A Slow Climb; But No Gains

Tue pic

[Chart courtesy of MarketWatch.com]

1. Moving the Markets

Stocks recovered from early losses but closed slightly lower as Treasury yields and oil prices jumped. Investors remained uneasy as negotiations on Greece’s bailout plan continued.

It seems that investors are still keeping a fixed eye on developments in debt-plagued Greece, which faces a Friday deadline for paying the IMF 300 million euros. The payment is the first installment on a loan of 1.6 billion euros—about $1.8 billion USD.

In the zooming world of automobiles, we heard today that automakers reported a strong sales pace for the month of May. The gains were apparently helped by improved consumer confidence, lower unemployment and moderate gas prices that propelled sales of pickups and SUVs. The numbers indicate that, on an adjusted basis, the auto industry is on pace to sell almost 17.8 million new vehicles this year.

And in the world of energy, energy stocks rose as the price of oil continues to climb. The U.S. benchmark crude price was up 1.9% to $61.35 a barrel on the New York Mercantile Exchange.

Again, we had a non-directional session with 6 of our 10 ETFs in the Spotlight slipping and 4 of them managing to eke out a gain. Consumer Discretionaries (XLY) added +0.22%, while Healthcare (XLV) gave back the most by surrendering -0.65%.

2. ETFs in the Spotlight

In case you missed the announcement and description of this section, you can read it here again.

It features 10 broadly diversified ETFs from my HighVolume list as posted every Monday. Furthermore, they are screened for the lowest MaxDD% number meaning they have been showing better resistance to temporary sell offs than all others over the past year.

Here are the 10 candidates:


The above table simply demonstrates the magnitude with which some of the ETFs are fluctuating in regards to their positions above or below their respective individual trend lines (%M/A). A break below, represented by a negative number, shows weakness, while a break above, represented by a positive percentage, shows strength.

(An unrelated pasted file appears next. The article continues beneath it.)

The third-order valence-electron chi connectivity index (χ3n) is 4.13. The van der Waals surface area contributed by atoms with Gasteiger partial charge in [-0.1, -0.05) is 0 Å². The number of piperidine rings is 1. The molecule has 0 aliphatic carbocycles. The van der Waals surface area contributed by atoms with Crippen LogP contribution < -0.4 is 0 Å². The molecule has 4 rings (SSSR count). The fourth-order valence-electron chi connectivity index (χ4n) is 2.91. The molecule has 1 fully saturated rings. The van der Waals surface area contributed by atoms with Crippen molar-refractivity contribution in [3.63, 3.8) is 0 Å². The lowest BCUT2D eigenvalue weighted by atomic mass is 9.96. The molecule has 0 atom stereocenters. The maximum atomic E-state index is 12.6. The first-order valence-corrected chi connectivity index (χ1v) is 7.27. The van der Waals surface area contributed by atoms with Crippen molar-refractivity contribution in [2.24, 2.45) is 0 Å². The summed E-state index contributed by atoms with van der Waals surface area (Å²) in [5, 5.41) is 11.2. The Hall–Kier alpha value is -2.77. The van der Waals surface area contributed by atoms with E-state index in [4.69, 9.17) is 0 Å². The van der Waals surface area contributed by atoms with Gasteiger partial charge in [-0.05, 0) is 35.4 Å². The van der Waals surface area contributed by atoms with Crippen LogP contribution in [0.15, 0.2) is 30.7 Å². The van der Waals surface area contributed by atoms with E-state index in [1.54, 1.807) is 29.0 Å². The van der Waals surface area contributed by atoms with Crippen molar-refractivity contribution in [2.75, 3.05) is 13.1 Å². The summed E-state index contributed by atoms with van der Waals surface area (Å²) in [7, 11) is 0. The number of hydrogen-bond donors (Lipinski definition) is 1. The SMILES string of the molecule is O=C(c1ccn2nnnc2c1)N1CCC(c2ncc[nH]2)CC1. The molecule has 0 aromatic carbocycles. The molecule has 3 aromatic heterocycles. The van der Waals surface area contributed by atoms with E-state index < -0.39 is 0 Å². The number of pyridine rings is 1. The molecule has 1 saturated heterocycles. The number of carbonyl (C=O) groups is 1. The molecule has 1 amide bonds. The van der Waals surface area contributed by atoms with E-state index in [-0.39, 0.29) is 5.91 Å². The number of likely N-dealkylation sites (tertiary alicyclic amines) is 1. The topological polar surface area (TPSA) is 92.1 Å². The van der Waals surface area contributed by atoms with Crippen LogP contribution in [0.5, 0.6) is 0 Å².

For hundreds of ETF/Mutual fund choices, be sure to reference Thursday’s StatSheet.

Year to date, here’s how the above candidates have fared so far:


Again, the first table above shows the position of the various ETFs in relation to their respective long term trend lines (%M/A), while the second one tracks their trailing sell stops in the “Off High” column. The “Action” column will signal a “Sell” once the -7.5% point has been taken out in the “Off High” column.

3. Trend Tracking Indexes (TTIs)

In a repeat performance from yesterday, our Trend Tracking Indexes (TTIs) changed only slightly as the markets meandered aimlessly. Here’s how we ended up:

Domestic TTI: +2.20% (last close +2.28)—Buy signal effective 10/22/2014

International TTI: +4.18% (last close +3.93%)—Buy signal effective 2/13/2015

Disclosure: I am obliged to inform you that I, as well as advisory clients of mine, own some of these listed ETFs. Furthermore, they do not represent a specific investment recommendation for you, they merely show which ETFs from the universe I track are falling within the guidelines specified.

About Ulli Niemann

Ulli Niemann is the publisher of "The ETF Bully" and is a Registered Investment Advisor. Learn more
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